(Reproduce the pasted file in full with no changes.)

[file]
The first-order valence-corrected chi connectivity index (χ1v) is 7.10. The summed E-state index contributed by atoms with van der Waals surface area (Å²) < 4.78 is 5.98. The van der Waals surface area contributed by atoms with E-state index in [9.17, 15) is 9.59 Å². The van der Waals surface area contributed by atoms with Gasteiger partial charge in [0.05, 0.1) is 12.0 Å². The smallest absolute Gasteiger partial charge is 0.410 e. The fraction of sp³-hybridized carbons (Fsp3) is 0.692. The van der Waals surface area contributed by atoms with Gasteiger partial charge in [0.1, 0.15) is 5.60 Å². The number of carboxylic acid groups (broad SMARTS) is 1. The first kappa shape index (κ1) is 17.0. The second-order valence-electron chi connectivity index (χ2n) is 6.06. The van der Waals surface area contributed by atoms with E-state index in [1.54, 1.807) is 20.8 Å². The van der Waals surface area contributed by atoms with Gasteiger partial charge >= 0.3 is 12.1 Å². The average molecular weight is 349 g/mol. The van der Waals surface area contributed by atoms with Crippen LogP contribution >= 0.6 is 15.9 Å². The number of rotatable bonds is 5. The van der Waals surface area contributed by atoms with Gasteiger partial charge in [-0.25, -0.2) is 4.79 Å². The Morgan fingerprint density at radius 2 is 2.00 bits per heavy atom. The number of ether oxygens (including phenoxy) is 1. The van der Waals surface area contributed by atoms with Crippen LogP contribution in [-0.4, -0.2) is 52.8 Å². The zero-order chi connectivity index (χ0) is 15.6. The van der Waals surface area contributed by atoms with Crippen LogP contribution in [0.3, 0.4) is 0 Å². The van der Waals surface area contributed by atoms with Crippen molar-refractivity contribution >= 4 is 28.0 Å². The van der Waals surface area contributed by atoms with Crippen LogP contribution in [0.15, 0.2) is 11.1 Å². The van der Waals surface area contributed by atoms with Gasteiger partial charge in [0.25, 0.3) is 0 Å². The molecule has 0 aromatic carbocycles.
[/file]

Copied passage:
The first-order valence-corrected chi connectivity index (χ1v) is 7.10. The summed E-state index contributed by atoms with van der Waals surface area (Å²) < 4.78 is 5.98. The van der Waals surface area contributed by atoms with E-state index in [9.17, 15) is 9.59 Å². The van der Waals surface area contributed by atoms with Gasteiger partial charge in [0.05, 0.1) is 12.0 Å². The smallest absolute Gasteiger partial charge is 0.410 e. The fraction of sp³-hybridized carbons (Fsp3) is 0.692. The van der Waals surface area contributed by atoms with Gasteiger partial charge in [0.1, 0.15) is 5.60 Å². The number of carboxylic acid groups (broad SMARTS) is 1. The first kappa shape index (κ1) is 17.0. The second-order valence-electron chi connectivity index (χ2n) is 6.06. The van der Waals surface area contributed by atoms with E-state index in [1.54, 1.807) is 20.8 Å². The van der Waals surface area contributed by atoms with Gasteiger partial charge >= 0.3 is 12.1 Å². The average molecular weight is 349 g/mol. The van der Waals surface area contributed by atoms with Crippen LogP contribution >= 0.6 is 15.9 Å². The number of rotatable bonds is 5. The van der Waals surface area contributed by atoms with Gasteiger partial charge in [-0.25, -0.2) is 4.79 Å². The Morgan fingerprint density at radius 2 is 2.00 bits per heavy atom. The number of ether oxygens (including phenoxy) is 1. The van der Waals surface area contributed by atoms with Crippen LogP contribution in [-0.4, -0.2) is 52.8 Å². The zero-order chi connectivity index (χ0) is 15.6. The van der Waals surface area contributed by atoms with Crippen LogP contribution in [0.3, 0.4) is 0 Å². The van der Waals surface area contributed by atoms with Crippen molar-refractivity contribution >= 4 is 28.0 Å². The van der Waals surface area contributed by atoms with Crippen LogP contribution in [0.15, 0.2) is 11.1 Å². The van der Waals surface area contributed by atoms with Gasteiger partial charge in [0.25, 0.3) is 0 Å². The molecule has 0 aromatic carbocycles.